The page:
“A good lawyer could argue that this covers many different types of arrangements that go far beyond paid advertisements,” Jeff Kosseff, a cybersecurity law professor at the U.S. Naval Academy who authored a book about Section 230, told TechCrunch. “Platforms accept payments from a wide range of parties during the course of making speech ‘available’ to the public. The bill does not limit the exception to cases in which platforms accept payments from the speaker.”
Internet companies big and small rely on Section 230 protections to operate, but some of them might have to rethink their businesses if rules proposed in the new bill come to pass. Sen. Ron Wyden (D-OR), one of Section 230’s original authors, noted that the new bill has some good intentions, but he issued a strong caution against the blowback its unintended consequences could cause.
“Unfortunately, as written, it would devastate every part of the open internet, and cause massive collateral damage to online speech,” Wyden told TechCrunch, likening the bill to a full repeal of the law with added confusion from a cluster of new exceptions.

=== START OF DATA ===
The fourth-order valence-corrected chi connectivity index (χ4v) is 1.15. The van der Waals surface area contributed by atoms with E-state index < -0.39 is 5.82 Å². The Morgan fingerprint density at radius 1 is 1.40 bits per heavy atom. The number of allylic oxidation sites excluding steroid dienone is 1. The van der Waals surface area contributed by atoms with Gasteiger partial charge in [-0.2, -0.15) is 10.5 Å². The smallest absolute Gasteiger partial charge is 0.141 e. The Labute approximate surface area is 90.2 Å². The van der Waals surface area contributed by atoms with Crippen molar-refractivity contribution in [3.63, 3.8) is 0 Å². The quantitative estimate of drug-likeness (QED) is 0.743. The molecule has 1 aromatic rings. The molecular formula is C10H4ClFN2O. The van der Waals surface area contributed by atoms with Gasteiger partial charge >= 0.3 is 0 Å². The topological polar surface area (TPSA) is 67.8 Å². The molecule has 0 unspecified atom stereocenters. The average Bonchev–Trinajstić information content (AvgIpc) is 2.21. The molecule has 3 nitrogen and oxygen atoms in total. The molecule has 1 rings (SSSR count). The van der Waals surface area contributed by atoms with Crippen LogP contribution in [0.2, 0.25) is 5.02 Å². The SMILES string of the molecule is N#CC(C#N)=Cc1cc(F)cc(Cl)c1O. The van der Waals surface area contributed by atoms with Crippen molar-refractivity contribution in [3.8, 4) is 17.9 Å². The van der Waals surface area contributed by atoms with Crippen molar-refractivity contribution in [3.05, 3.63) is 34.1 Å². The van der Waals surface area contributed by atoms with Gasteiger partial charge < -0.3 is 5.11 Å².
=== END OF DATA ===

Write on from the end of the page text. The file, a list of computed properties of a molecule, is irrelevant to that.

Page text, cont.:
“Creating liability for all commercial relationships would cause web hosts, cloud storage providers and even paid email services to purge their networks of any controversial speech,” Wyden said.
Fight for the Future Director Evan Greer echoed the sentiment that the bill is well intentioned but shared the same concerns. “…Unfortunately this bill, as written, would have enormous unintended consequences for human rights and freedom of expression,” Greer said.
“It creates a huge carveout in Section 230 that impacts not only advertising but essentially all paid services, such as web hosting and [content delivery networks], as well as small services like Patreon, Bandcamp, and Etsy.”
Given its focus on advertising and instances in which a company has accepted payment, the bill might be both too broad and too narrow at once to offer effective reform. While online advertising, particularly political advertising, has become a hot topic in recent discussions about cracking down on platforms, the vast majority of violent conspiracies, misinformation and organized hate is the result of organic content, not the stuff that’s paid or promoted. It also doesn’t address the role of algorithms, a particular focus of a narrow Section 230 reform proposal in the House from Reps. Anna Eshoo (D-CA) and Tom Malinowski (D-NJ).